On April 15, 2020, Fujifilm announced that its subsidiary Fujifilm Toyama Chemical would increase production of Avigan (generic name: favipiravir), an anti-influenza drug that is expected to be effective against new coronavirus infection (COVID-19).
Avigan is a drug that has been approved for manufacturing and marketing as an anti-influenza drug in Japan. It has a mechanism that prevents viral replication by selectively inhibiting viral RNA polymerase, and is expected to be effective against a new type of coronavirus, which is the same type of RNA as the influenza virus. The drug has already been administered to patients with new coronavirus infections in the framework of clinical and observational studies. In line with this, the Japanese government has decided to expand its stockpile of “Abigan” to two million people as one of its emergency economic measures.
The company will gradually increase its production capacity, and by July 2020, it will be ready to produce enough for about 100,000 people a month (about 2.5 times as much as in early March of the same year when production began). In September of the same year, the company plans to achieve monthly production for about 300,000 people (about seven times that amount). In addition, the company plans to expand its production capacity by increasing its facilities for manufacturing APIs for Avigan, in order to respond to the Japanese government’s increased stockpile and requests from overseas.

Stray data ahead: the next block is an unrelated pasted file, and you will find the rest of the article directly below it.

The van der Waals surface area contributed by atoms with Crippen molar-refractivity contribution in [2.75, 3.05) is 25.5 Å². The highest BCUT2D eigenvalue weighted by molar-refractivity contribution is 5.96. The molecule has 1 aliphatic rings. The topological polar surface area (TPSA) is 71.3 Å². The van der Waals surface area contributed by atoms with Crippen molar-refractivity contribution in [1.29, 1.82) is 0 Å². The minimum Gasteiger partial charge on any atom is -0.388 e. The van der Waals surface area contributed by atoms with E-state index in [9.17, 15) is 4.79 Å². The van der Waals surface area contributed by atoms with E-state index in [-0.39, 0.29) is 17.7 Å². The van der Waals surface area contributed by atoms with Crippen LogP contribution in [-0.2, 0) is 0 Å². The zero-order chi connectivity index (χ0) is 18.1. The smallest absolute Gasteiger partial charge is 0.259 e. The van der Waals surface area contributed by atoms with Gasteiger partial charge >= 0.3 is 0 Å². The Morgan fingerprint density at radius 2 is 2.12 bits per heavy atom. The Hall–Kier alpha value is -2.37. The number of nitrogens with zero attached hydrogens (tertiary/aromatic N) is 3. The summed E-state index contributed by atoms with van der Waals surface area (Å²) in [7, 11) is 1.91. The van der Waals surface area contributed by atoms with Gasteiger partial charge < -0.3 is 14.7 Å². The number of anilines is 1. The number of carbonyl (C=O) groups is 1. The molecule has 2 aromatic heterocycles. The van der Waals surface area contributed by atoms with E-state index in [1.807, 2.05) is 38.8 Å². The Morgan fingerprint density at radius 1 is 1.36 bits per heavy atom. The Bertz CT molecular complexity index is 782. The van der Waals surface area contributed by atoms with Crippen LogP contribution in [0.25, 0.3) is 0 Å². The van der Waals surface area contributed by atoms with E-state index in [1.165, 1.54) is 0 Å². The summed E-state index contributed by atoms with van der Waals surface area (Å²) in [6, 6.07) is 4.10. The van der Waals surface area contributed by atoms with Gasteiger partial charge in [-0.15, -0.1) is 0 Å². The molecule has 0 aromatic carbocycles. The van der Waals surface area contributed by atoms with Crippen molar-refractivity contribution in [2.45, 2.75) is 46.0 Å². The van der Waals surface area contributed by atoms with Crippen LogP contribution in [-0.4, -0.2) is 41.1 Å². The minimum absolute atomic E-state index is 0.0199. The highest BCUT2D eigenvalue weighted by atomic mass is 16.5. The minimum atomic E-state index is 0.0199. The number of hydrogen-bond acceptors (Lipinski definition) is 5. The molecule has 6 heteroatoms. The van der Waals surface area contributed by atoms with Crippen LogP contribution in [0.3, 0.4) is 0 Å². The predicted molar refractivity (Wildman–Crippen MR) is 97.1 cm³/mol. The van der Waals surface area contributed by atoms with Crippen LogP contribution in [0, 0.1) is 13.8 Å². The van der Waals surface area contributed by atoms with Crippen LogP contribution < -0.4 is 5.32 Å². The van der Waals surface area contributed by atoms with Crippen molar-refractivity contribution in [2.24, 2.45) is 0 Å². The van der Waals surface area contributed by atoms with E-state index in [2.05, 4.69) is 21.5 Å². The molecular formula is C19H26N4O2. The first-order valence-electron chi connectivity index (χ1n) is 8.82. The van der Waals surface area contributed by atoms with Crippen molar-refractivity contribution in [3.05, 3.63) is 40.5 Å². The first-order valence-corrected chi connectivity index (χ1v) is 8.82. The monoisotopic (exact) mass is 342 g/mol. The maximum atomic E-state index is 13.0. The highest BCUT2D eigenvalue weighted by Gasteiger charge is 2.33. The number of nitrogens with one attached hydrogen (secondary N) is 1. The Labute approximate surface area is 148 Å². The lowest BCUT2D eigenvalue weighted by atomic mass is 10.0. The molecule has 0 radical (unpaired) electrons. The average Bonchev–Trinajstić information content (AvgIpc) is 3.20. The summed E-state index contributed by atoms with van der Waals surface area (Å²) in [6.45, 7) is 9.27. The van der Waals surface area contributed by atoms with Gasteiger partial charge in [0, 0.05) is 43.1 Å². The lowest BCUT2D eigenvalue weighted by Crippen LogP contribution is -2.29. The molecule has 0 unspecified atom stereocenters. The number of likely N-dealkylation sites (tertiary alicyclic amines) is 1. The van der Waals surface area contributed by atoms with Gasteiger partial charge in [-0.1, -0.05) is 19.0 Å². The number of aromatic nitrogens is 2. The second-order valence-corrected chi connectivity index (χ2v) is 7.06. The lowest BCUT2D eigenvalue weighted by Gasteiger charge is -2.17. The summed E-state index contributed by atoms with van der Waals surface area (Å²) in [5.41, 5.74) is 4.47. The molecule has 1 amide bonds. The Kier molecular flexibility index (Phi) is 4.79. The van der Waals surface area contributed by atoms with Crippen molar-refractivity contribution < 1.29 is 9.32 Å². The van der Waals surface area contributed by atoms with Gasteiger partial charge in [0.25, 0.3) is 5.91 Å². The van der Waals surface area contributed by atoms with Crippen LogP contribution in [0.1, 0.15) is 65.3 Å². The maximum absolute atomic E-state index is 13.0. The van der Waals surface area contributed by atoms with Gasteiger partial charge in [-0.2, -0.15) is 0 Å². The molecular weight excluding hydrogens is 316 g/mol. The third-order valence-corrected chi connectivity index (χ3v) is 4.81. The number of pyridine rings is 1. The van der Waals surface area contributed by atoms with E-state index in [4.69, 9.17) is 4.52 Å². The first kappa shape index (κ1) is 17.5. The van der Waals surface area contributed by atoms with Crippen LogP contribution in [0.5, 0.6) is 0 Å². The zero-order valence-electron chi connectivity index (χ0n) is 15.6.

Features of Avigan
Favipiravir was synthesized by Hiroyuki Egawa et al. at Toyama Chemical and found anti-influenza activity by Yosuke Furuta et al. Kimiyasu Shiraki and colleagues at Toyama University School of Medicine confirmed the efficacy of Tamiflu in influenza-infected mice and found that it had a stronger therapeutic effect than Tamiflu and did not cause drug resistance.
Favipiravir is a prodrug that, after administration, acts as a chain terminator in the intracellular in vivo environment, inhibiting the elongation of RNA strands beyond the uptake site.